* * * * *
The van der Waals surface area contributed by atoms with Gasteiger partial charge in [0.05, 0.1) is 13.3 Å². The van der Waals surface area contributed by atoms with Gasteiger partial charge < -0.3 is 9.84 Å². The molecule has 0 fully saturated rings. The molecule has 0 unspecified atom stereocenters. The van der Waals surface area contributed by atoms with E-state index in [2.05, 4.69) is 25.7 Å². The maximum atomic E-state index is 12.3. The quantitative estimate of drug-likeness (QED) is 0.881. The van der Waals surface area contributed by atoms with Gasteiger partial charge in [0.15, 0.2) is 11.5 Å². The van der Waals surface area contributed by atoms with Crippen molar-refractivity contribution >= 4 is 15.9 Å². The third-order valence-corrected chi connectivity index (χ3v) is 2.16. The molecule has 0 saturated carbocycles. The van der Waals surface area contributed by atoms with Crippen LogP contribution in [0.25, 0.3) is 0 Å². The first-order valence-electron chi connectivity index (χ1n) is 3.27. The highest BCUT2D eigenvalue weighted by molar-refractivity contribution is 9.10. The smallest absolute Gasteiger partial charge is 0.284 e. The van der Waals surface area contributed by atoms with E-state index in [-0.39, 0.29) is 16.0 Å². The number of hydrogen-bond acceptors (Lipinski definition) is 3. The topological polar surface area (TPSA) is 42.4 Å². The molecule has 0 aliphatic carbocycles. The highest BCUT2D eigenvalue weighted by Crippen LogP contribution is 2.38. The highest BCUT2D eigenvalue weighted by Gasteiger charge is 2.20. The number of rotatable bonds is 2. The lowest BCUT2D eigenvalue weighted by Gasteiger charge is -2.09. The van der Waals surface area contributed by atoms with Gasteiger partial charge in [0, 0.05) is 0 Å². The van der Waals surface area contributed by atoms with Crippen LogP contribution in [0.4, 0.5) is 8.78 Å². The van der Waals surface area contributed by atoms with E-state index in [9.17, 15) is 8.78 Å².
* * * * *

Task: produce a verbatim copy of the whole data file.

The van der Waals surface area contributed by atoms with Gasteiger partial charge in [0.05, 0.1) is 13.3 Å². The van der Waals surface area contributed by atoms with Gasteiger partial charge < -0.3 is 9.84 Å². The molecule has 0 fully saturated rings. The molecule has 0 unspecified atom stereocenters. The van der Waals surface area contributed by atoms with E-state index in [2.05, 4.69) is 25.7 Å². The maximum atomic E-state index is 12.3. The quantitative estimate of drug-likeness (QED) is 0.881. The van der Waals surface area contributed by atoms with Gasteiger partial charge in [0.15, 0.2) is 11.5 Å². The van der Waals surface area contributed by atoms with Crippen molar-refractivity contribution >= 4 is 15.9 Å². The third-order valence-corrected chi connectivity index (χ3v) is 2.16. The molecule has 0 saturated carbocycles. The van der Waals surface area contributed by atoms with Crippen LogP contribution in [0.25, 0.3) is 0 Å². The first-order valence-electron chi connectivity index (χ1n) is 3.27. The highest BCUT2D eigenvalue weighted by molar-refractivity contribution is 9.10. The smallest absolute Gasteiger partial charge is 0.284 e. The van der Waals surface area contributed by atoms with E-state index in [-0.39, 0.29) is 16.0 Å². The number of hydrogen-bond acceptors (Lipinski definition) is 3. The topological polar surface area (TPSA) is 42.4 Å². The molecule has 0 aliphatic carbocycles. The highest BCUT2D eigenvalue weighted by Crippen LogP contribution is 2.38. The highest BCUT2D eigenvalue weighted by Gasteiger charge is 2.20. The number of rotatable bonds is 2. The lowest BCUT2D eigenvalue weighted by Gasteiger charge is -2.09. The van der Waals surface area contributed by atoms with Gasteiger partial charge in [0, 0.05) is 0 Å². The van der Waals surface area contributed by atoms with Crippen LogP contribution in [0.4, 0.5) is 8.78 Å². The van der Waals surface area contributed by atoms with E-state index in [9.17, 15) is 8.78 Å².